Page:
In research published in Nature Communications, the scientists said emerging research showed trees emit methane and that the Amazon basin was the world’s largest emitter of the gas.
Author Luke Jeffrey, a postdoctoral research fellow at Southern Cross wrote in The Conversation that this could be a major problem, given methane is a greenhouse gas about 45 times more potent than carbon dioxide at warming the planet.
He said some lowland forest trees, such as cottonwood, could even emit flammable methane directly from their stems, which was likely produced by microbes living within the moist trees themselves.
However, along with contributors Damien Maher and Scott Johnson, the paper said their world-first discovery had found unique methane-eating communities of bacteria living within the bark of a common Australian tree species, the paperbark or Melaleuca quinquenervia.
“These microbial communities were abundant, thriving, and mitigated about one-third of the substantial methane emissions from paperbark that would have otherwise ended up in the atmosphere,” they said.
“Because research on tree methane (“treethane”) is still in its relative infancy, there are many questions that need to be resolved. Our discovery helps fill these critical gaps, and will change the way we view the role of trees within the global methane cycle.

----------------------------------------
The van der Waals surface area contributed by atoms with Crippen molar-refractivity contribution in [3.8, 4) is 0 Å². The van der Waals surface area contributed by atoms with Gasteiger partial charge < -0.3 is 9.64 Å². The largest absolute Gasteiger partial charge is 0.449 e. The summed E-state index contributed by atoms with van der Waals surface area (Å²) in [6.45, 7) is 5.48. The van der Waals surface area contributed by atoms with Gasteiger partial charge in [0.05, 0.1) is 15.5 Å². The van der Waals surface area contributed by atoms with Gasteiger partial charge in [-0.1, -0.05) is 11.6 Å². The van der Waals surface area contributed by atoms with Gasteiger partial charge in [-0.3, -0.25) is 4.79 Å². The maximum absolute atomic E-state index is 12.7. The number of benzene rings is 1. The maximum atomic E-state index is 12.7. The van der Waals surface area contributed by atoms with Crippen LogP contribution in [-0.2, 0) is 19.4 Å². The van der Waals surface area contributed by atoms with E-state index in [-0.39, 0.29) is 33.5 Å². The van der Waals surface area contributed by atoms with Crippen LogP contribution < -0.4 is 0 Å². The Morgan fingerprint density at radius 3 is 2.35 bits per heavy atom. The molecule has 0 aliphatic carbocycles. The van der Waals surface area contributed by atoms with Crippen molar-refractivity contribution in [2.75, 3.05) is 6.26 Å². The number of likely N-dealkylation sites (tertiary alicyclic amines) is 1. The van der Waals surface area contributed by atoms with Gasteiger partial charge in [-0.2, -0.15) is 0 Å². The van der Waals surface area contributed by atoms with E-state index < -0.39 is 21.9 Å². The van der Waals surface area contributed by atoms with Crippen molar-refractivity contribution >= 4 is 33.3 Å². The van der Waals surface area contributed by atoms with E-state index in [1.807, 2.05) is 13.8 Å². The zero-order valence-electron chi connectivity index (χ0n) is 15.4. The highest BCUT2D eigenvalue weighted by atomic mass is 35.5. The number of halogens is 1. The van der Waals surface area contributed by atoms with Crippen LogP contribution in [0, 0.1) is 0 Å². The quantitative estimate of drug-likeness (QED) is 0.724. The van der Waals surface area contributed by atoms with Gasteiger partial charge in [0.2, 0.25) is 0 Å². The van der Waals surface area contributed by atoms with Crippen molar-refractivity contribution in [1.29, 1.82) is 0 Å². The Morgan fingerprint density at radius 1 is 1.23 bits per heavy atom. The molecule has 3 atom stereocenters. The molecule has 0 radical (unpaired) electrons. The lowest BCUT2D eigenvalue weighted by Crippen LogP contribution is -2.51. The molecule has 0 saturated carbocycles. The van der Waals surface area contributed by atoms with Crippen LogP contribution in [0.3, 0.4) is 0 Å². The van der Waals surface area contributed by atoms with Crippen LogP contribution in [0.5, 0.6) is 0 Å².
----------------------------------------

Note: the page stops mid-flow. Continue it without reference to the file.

“We discovered the bark of paperbark trees provide a unique home for methane-oxidizing bacteria — bacteria that consumes methane and turns it into carbon dioxide, a far less potent greenhouse gas.
“Remarkably, these bacteria made up to 25 per cent of total microbial communities living in the bark, and were consuming around 36 per cent of the tree’s methane. It appears these microbes make an easy living in the dark, moist and methane-rich environments.
“This discovery will revolutionise the way in which we view methane emitting trees and the novel microbes living within them.
“Only through understanding why, how, which, when and where trees emit the most methane, may we more effectively plant forests that effectively drawn down carbon while avoiding unwanted methane emissions.’’
The research said trees “are in no way shape or form bad for our climate and provide a swath of other priceless ecosystem benefits.
“And the amount of methane emitted from trees is generally dwarfed by the amount of carbon dioxide they will take in over their lifetime.
However, there are currently 3.04 trillion trees on earth. With both upland and lowland forests capable of emitting methane, mere trace amounts of methane on a global scale may amount to a substantial methane source.’’
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